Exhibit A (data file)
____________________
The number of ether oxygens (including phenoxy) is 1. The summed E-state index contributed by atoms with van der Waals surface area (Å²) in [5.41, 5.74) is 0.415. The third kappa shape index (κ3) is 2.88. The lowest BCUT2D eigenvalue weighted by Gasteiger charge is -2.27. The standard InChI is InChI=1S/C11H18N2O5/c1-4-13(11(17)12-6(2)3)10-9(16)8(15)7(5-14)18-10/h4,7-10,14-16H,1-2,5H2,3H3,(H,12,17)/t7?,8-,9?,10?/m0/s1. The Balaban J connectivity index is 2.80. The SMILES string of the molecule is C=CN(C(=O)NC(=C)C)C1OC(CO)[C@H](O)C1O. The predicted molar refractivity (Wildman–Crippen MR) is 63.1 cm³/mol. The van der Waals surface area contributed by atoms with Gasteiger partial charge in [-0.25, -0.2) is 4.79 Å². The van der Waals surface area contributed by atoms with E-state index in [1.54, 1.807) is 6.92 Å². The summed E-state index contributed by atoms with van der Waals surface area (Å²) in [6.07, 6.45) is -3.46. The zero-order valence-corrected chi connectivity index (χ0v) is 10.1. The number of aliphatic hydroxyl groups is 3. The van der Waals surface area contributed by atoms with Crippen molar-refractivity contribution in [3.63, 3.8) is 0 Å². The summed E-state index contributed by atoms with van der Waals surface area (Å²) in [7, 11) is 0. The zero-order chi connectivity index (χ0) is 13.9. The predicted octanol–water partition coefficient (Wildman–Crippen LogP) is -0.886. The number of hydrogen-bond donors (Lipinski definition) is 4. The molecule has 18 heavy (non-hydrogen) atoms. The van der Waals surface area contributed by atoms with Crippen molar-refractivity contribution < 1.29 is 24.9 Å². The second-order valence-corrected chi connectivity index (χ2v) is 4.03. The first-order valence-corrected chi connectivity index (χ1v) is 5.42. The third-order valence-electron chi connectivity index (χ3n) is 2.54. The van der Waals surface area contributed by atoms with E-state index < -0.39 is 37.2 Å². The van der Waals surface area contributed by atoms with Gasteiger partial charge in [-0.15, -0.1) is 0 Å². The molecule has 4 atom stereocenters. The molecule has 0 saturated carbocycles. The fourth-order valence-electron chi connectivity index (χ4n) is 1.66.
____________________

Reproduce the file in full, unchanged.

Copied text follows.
The number of ether oxygens (including phenoxy) is 1. The summed E-state index contributed by atoms with van der Waals surface area (Å²) in [5.41, 5.74) is 0.415. The third kappa shape index (κ3) is 2.88. The lowest BCUT2D eigenvalue weighted by Gasteiger charge is -2.27. The standard InChI is InChI=1S/C11H18N2O5/c1-4-13(11(17)12-6(2)3)10-9(16)8(15)7(5-14)18-10/h4,7-10,14-16H,1-2,5H2,3H3,(H,12,17)/t7?,8-,9?,10?/m0/s1. The Balaban J connectivity index is 2.80. The SMILES string of the molecule is C=CN(C(=O)NC(=C)C)C1OC(CO)[C@H](O)C1O. The predicted molar refractivity (Wildman–Crippen MR) is 63.1 cm³/mol. The van der Waals surface area contributed by atoms with Gasteiger partial charge in [-0.25, -0.2) is 4.79 Å². The van der Waals surface area contributed by atoms with E-state index in [1.54, 1.807) is 6.92 Å². The summed E-state index contributed by atoms with van der Waals surface area (Å²) in [6.07, 6.45) is -3.46. The zero-order valence-corrected chi connectivity index (χ0v) is 10.1. The number of aliphatic hydroxyl groups is 3. The van der Waals surface area contributed by atoms with Crippen molar-refractivity contribution in [3.63, 3.8) is 0 Å². The summed E-state index contributed by atoms with van der Waals surface area (Å²) in [7, 11) is 0. The zero-order chi connectivity index (χ0) is 13.9. The predicted octanol–water partition coefficient (Wildman–Crippen LogP) is -0.886. The number of hydrogen-bond donors (Lipinski definition) is 4. The molecule has 18 heavy (non-hydrogen) atoms. The van der Waals surface area contributed by atoms with Crippen molar-refractivity contribution < 1.29 is 24.9 Å². The second-order valence-corrected chi connectivity index (χ2v) is 4.03. The first-order valence-corrected chi connectivity index (χ1v) is 5.42. The third-order valence-electron chi connectivity index (χ3n) is 2.54. The van der Waals surface area contributed by atoms with E-state index < -0.39 is 37.2 Å². The van der Waals surface area contributed by atoms with Gasteiger partial charge in [-0.15, -0.1) is 0 Å². The molecule has 4 atom stereocenters. The molecule has 0 saturated carbocycles. The fourth-order valence-electron chi connectivity index (χ4n) is 1.66.